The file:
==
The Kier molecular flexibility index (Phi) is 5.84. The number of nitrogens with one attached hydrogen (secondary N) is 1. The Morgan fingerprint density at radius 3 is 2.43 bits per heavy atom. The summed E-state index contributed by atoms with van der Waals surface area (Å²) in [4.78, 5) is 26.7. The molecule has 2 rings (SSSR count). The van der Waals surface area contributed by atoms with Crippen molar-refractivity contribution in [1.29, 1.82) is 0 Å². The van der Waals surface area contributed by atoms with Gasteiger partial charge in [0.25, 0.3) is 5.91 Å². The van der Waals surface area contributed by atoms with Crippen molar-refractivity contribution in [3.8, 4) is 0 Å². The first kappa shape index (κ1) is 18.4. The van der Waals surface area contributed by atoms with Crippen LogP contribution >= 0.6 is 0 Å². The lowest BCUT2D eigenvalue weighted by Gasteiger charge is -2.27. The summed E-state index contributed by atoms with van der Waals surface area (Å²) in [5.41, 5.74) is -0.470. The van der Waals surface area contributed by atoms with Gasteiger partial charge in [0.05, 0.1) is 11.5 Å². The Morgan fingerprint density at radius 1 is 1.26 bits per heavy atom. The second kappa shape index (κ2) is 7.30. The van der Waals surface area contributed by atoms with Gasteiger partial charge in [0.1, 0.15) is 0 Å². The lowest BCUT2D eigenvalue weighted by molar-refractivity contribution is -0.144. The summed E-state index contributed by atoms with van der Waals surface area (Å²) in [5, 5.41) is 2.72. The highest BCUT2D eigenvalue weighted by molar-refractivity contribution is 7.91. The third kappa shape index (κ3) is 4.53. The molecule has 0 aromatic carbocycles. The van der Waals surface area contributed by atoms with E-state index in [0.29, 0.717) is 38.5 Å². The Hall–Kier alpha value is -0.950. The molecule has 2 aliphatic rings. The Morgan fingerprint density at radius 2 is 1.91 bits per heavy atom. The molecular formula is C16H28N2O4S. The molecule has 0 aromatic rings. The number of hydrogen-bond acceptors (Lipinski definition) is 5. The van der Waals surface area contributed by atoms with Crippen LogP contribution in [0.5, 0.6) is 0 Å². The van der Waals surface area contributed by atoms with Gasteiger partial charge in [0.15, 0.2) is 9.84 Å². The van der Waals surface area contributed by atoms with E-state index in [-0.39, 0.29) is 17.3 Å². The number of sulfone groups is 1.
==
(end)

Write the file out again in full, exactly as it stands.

The Kier molecular flexibility index (Phi) is 5.84. The number of nitrogens with one attached hydrogen (secondary N) is 1. The Morgan fingerprint density at radius 3 is 2.43 bits per heavy atom. The summed E-state index contributed by atoms with van der Waals surface area (Å²) in [4.78, 5) is 26.7. The molecule has 2 rings (SSSR count). The van der Waals surface area contributed by atoms with Crippen molar-refractivity contribution in [1.29, 1.82) is 0 Å². The van der Waals surface area contributed by atoms with Gasteiger partial charge in [0.25, 0.3) is 5.91 Å². The van der Waals surface area contributed by atoms with Crippen molar-refractivity contribution in [3.8, 4) is 0 Å². The first kappa shape index (κ1) is 18.4. The van der Waals surface area contributed by atoms with Crippen LogP contribution >= 0.6 is 0 Å². The lowest BCUT2D eigenvalue weighted by Gasteiger charge is -2.27. The summed E-state index contributed by atoms with van der Waals surface area (Å²) in [5.41, 5.74) is -0.470. The van der Waals surface area contributed by atoms with Gasteiger partial charge in [0.05, 0.1) is 11.5 Å². The Morgan fingerprint density at radius 1 is 1.26 bits per heavy atom. The second kappa shape index (κ2) is 7.30. The van der Waals surface area contributed by atoms with Gasteiger partial charge in [0.1, 0.15) is 0 Å². The lowest BCUT2D eigenvalue weighted by molar-refractivity contribution is -0.144. The summed E-state index contributed by atoms with van der Waals surface area (Å²) in [5, 5.41) is 2.72. The highest BCUT2D eigenvalue weighted by molar-refractivity contribution is 7.91. The third kappa shape index (κ3) is 4.53. The molecule has 0 aromatic carbocycles. The van der Waals surface area contributed by atoms with E-state index in [0.29, 0.717) is 38.5 Å². The Hall–Kier alpha value is -0.950. The molecule has 2 aliphatic rings. The Morgan fingerprint density at radius 2 is 1.91 bits per heavy atom. The molecular formula is C16H28N2O4S. The molecule has 0 aromatic rings. The number of hydrogen-bond acceptors (Lipinski definition) is 5. The van der Waals surface area contributed by atoms with Crippen LogP contribution in [0.5, 0.6) is 0 Å². The van der Waals surface area contributed by atoms with Gasteiger partial charge in [0.15, 0.2) is 9.84 Å². The van der Waals surface area contributed by atoms with E-state index in [-0.39, 0.29) is 17.3 Å². The number of sulfone groups is 1.